Howard is not ferral. He uses the litterbox but also urinates on bedding and other personal items (not walls or doors). The vet explained that he is marking his territory and will continue to do so unless we do something to curb this behavior NOW. He perscribed Clomipramine and told me that it had a high sucess rate in curbing this behavior and that he would NOT need to be on it forever and the only side effect I should see is lethargy. I also purchased feliway to use on his "favorite" spots. Now, I wrote my original post because I was unfamiliar with this drug and the approach of using anti-depressants for cats with inappropriate urination. If anyone has experience with this drug (or a similar situation) I would greatly appreciate input. Thanks
post #6 of 7
I don't have experience with that particular drug, I'm sorry. I hope someone who does will post.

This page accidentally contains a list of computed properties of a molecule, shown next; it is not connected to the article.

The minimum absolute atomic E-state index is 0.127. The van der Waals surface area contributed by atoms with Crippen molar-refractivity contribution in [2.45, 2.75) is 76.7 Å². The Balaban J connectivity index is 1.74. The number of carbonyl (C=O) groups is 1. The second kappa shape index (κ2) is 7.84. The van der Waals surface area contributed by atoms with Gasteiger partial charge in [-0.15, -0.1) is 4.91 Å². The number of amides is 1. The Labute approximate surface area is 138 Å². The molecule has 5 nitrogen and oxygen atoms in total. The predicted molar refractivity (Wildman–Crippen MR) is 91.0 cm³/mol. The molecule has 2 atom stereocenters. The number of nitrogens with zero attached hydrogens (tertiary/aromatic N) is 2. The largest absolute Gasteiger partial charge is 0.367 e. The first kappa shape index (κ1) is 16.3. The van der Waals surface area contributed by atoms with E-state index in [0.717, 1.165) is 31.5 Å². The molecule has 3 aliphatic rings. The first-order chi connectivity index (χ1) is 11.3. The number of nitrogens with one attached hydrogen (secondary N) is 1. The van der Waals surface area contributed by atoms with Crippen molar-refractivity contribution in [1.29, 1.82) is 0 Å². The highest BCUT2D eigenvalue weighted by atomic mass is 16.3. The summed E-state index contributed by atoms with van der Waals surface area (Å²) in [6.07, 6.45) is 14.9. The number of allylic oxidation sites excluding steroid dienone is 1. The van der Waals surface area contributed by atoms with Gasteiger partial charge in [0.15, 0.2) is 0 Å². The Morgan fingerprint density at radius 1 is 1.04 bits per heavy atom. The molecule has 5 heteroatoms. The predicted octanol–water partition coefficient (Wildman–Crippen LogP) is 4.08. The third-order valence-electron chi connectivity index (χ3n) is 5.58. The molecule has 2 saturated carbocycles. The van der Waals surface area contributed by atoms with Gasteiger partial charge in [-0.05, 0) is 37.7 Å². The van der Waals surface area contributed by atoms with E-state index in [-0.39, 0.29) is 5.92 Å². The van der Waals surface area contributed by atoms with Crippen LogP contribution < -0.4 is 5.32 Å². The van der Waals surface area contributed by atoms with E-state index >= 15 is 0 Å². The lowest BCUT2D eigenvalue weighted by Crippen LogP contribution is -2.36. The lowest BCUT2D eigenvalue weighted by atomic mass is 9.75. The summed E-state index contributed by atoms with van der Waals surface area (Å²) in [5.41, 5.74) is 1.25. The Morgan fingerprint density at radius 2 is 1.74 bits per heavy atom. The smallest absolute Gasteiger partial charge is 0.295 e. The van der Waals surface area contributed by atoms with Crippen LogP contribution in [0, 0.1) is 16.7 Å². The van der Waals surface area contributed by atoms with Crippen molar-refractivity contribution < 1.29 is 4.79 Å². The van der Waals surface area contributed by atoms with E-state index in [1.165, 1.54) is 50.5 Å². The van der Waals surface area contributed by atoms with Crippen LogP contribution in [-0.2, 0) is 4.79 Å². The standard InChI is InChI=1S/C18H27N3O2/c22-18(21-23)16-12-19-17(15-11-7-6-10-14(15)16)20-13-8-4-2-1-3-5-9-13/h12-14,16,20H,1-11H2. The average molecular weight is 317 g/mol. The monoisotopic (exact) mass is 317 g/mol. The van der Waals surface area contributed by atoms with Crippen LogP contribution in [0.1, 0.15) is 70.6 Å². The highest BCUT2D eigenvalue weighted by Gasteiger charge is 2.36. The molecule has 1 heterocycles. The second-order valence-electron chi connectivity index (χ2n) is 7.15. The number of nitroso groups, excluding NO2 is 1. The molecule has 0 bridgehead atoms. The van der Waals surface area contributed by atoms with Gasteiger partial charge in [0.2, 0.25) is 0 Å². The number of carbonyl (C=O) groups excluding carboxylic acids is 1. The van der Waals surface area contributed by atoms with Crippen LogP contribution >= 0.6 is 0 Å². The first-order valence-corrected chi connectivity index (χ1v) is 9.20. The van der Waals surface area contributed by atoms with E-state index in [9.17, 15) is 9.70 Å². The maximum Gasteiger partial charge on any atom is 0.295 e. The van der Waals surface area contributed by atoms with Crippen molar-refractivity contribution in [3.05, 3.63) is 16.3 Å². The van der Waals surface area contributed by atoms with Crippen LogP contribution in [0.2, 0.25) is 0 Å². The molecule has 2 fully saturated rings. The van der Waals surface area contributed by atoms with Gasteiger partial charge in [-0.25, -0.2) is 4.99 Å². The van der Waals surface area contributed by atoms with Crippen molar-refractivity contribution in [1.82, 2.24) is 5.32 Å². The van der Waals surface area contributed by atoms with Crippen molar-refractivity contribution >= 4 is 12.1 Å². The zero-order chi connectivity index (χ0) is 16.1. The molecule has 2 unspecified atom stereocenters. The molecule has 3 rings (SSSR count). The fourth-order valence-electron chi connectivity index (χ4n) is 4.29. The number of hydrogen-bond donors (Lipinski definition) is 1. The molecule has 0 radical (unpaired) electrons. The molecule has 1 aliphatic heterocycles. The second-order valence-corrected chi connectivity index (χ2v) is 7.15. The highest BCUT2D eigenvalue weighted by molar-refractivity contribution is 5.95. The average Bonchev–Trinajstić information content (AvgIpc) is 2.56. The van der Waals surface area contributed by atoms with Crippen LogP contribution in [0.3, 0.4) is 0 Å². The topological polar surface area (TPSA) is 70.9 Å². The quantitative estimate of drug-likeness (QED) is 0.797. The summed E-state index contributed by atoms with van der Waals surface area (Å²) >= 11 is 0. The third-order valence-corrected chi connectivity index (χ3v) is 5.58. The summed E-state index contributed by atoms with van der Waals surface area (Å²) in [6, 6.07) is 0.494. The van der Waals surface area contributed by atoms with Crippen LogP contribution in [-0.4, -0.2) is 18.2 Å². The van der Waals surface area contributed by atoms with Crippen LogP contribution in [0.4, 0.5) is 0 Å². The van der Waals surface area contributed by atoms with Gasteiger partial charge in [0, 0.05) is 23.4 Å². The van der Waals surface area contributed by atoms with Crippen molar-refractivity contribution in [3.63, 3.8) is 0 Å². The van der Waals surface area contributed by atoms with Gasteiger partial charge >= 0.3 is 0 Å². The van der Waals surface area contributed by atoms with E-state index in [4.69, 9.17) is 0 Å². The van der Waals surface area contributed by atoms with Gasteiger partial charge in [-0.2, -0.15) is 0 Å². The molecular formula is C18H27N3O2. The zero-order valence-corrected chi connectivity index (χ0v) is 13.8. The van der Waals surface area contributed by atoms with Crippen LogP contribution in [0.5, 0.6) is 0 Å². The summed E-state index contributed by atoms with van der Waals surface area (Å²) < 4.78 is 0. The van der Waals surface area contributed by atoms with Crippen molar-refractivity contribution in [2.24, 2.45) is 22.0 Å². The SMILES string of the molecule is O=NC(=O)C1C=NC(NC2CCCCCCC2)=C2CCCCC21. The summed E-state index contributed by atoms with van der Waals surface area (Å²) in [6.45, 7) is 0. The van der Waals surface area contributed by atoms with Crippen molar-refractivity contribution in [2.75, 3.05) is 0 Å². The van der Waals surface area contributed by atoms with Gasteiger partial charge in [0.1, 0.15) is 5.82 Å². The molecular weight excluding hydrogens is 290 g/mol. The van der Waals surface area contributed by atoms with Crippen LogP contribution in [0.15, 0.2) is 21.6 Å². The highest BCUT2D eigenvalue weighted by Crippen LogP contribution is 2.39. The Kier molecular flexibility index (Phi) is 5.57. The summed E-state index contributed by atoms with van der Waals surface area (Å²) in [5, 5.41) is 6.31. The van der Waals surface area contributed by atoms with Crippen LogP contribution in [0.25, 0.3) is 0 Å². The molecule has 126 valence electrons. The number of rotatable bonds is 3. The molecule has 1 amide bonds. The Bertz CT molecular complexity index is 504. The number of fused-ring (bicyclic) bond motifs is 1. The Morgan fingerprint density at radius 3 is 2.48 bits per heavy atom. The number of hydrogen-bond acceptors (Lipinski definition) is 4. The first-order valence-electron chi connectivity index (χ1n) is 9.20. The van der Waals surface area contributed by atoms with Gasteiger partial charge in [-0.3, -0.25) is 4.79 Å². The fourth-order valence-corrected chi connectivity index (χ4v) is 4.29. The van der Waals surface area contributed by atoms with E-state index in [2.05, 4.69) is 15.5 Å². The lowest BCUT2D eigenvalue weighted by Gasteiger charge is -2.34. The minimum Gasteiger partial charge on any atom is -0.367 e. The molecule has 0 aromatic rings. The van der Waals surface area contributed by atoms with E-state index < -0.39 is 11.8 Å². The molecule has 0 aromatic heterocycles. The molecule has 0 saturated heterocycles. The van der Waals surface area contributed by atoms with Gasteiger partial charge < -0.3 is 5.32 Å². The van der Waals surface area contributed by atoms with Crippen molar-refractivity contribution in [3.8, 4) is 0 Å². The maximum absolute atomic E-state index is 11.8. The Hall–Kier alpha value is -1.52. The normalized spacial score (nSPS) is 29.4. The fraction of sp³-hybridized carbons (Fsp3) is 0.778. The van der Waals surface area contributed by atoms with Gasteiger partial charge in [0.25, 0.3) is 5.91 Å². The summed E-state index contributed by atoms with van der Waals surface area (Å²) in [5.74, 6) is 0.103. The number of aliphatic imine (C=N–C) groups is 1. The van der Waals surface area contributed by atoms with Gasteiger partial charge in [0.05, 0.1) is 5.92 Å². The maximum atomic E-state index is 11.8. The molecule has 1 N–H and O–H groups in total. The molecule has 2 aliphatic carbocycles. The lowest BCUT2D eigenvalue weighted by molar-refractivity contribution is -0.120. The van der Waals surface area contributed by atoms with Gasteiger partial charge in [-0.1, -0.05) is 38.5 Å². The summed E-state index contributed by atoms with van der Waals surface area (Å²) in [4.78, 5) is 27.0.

My intention was to encourage you , and to warn you that it would take some time to have an effect (your vet may have already advised you of this). A lot of people are against using antidepressants in cats. Personally, I'm not against it because I have had great success, with my cat that is on the Prozac.

The antidepresants didn't make my cat tired, or like a zombie or any such thing. He's a happy dude. We tried many other avenues first, and nothing else helped so much. I hope that you have the same experience that I did.
post #7 of 7
First of all, let's back up a moment and do this correctly ....